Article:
Hundreds of worshippers, dressed in their holiday best and clutching umbrellas to shield them from a lashing rain, packed the church on Bethlehem’s Manger Square Sunday to celebrate Christmas Mass at Jesus’ traditional birthplace.
Inside St. Catherine’s Church on Manger Square, worshippers — some dressed in the traditional attire of foreign lands — raised their voices in prayer, kissed a plaster statue of a baby Jesus and took communion. The church is attached to the Church of the Nativity, which is built over a grotto where devout Christians believe Jesus was born.
“Lots of pilgrims from around the world are coming to be here on Christmas,” said Don Moore, 41, a psychology professor from Berkeley, Calif., who came to Bethlehem with his family. “We wanted to be part of the action. This is the place, this is where it all started. It doesn’t get any more special than that.”
Crowds in the West Bank town of Bethlehem this Christmas are the largest in more than a decade.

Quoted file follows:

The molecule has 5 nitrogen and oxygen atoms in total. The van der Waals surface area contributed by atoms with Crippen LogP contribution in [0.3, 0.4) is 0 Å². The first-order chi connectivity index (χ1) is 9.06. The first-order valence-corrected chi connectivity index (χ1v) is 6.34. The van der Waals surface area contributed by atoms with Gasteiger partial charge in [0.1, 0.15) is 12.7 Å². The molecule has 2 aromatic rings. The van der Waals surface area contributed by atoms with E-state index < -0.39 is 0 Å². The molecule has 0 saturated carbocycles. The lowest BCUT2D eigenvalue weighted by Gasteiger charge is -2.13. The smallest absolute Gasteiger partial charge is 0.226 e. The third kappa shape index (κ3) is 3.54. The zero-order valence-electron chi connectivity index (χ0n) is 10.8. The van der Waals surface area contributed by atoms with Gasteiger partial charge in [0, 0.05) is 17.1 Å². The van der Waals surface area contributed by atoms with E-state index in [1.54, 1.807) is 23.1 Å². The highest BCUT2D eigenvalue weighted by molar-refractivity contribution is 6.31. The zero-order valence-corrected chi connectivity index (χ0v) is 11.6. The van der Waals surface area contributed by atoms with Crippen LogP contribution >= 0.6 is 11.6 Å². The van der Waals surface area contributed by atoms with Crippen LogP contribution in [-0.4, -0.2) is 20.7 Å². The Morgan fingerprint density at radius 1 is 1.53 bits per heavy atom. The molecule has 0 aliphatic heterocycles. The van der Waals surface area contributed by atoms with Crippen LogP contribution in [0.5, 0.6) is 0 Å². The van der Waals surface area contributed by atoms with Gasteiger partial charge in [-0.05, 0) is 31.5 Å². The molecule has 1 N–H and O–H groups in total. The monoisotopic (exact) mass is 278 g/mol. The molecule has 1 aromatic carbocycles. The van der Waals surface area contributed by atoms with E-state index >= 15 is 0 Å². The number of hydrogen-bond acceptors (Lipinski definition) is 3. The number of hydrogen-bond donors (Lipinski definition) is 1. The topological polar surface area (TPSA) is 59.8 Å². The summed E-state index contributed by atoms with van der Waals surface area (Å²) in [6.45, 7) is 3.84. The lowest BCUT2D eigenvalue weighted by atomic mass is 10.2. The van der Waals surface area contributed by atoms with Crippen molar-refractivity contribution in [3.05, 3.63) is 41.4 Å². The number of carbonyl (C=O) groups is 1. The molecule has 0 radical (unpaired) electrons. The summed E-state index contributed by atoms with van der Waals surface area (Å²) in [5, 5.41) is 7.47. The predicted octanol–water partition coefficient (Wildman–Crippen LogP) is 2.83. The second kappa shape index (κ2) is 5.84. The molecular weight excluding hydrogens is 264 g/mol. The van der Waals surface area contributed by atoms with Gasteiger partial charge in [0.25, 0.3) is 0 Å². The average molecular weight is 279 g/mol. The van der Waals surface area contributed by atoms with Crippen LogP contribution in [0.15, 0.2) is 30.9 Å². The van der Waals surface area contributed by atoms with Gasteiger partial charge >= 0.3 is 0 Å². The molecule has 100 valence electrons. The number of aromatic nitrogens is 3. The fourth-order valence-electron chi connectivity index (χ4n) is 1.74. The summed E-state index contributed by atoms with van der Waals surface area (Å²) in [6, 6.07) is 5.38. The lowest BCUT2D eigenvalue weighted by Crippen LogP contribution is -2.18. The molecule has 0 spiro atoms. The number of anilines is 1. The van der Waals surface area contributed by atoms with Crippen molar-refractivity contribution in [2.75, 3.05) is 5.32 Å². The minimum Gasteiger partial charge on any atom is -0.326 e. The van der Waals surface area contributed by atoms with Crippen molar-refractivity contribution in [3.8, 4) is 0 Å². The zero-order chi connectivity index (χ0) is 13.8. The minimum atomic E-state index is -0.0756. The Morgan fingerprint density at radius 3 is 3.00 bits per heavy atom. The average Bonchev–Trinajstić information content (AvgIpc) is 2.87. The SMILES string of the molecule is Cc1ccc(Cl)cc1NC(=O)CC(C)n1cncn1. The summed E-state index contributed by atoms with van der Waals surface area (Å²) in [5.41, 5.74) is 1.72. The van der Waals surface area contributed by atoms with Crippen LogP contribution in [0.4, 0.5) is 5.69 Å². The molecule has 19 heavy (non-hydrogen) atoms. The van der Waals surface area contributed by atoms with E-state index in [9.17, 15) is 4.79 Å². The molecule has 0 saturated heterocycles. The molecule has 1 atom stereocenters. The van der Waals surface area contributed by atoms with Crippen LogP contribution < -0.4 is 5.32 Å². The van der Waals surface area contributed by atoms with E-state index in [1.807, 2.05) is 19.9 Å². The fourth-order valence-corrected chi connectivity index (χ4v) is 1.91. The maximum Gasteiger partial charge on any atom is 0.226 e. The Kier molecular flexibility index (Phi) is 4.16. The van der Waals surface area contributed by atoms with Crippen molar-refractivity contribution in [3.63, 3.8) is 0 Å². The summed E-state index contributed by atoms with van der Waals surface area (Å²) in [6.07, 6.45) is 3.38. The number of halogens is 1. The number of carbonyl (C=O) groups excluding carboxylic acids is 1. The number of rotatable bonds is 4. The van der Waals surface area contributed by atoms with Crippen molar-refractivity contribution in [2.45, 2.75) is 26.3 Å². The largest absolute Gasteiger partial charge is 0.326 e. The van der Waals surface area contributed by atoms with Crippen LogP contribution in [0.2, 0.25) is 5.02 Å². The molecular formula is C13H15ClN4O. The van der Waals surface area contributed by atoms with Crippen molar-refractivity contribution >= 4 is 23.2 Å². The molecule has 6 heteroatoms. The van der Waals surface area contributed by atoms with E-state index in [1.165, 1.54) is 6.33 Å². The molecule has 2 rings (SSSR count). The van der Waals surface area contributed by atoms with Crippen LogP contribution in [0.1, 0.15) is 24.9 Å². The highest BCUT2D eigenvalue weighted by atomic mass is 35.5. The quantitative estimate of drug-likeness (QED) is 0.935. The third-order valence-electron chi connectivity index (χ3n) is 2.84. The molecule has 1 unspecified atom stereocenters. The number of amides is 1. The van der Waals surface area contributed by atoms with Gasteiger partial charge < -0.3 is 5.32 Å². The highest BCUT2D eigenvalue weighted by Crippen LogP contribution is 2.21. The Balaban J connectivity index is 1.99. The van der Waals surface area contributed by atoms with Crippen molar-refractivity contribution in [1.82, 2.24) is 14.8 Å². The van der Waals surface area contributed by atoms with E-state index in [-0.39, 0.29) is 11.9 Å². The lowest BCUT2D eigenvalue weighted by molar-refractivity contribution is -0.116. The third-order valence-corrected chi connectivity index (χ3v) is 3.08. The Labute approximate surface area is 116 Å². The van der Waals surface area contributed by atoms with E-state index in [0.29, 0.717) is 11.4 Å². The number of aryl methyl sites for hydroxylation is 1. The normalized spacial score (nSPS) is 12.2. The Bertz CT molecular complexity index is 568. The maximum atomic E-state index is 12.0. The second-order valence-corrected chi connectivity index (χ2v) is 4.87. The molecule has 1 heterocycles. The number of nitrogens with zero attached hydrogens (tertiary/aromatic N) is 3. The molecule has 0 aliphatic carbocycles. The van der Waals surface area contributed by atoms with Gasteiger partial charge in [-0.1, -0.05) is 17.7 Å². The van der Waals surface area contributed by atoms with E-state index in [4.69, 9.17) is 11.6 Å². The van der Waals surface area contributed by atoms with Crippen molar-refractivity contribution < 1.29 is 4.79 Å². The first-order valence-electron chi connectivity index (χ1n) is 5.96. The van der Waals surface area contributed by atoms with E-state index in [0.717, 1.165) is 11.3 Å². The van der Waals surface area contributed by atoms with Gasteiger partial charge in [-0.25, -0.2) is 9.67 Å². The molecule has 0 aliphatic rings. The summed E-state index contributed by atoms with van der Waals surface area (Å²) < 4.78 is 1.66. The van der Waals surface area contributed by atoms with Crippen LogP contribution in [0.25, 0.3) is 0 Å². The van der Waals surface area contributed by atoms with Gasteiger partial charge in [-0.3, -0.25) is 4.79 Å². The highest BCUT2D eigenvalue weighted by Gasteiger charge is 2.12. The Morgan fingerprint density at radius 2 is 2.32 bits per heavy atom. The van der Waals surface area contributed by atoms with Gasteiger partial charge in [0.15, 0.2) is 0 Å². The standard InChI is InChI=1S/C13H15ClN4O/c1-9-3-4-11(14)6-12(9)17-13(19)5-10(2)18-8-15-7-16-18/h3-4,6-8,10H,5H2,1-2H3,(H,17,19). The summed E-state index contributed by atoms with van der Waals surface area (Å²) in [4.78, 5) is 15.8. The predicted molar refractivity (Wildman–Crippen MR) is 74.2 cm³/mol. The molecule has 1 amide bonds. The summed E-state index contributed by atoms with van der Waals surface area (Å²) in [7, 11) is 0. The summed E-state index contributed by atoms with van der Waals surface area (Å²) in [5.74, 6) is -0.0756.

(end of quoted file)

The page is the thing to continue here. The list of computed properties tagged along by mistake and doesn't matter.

Like the rest of the West Bank, the town fell on hard times after the Palestinian uprising against Israeli occupation broke out in late 2000. But as violence has subsided over the years, tourists have returned in large numbers. An estimated 100,000 visitors streamed into Manger Square on Christmas Eve, up from 70,000 the previous year, according to the Israeli military’s count.
For Christmas day Mass, the church was packed and the overflow crowd waited eagerly in an arched corridor for a chance to enter.
But with the heavy rains, Manger Square outside with its 50-foot-tall (15-meter-tall) Christmas tree, was left deserted.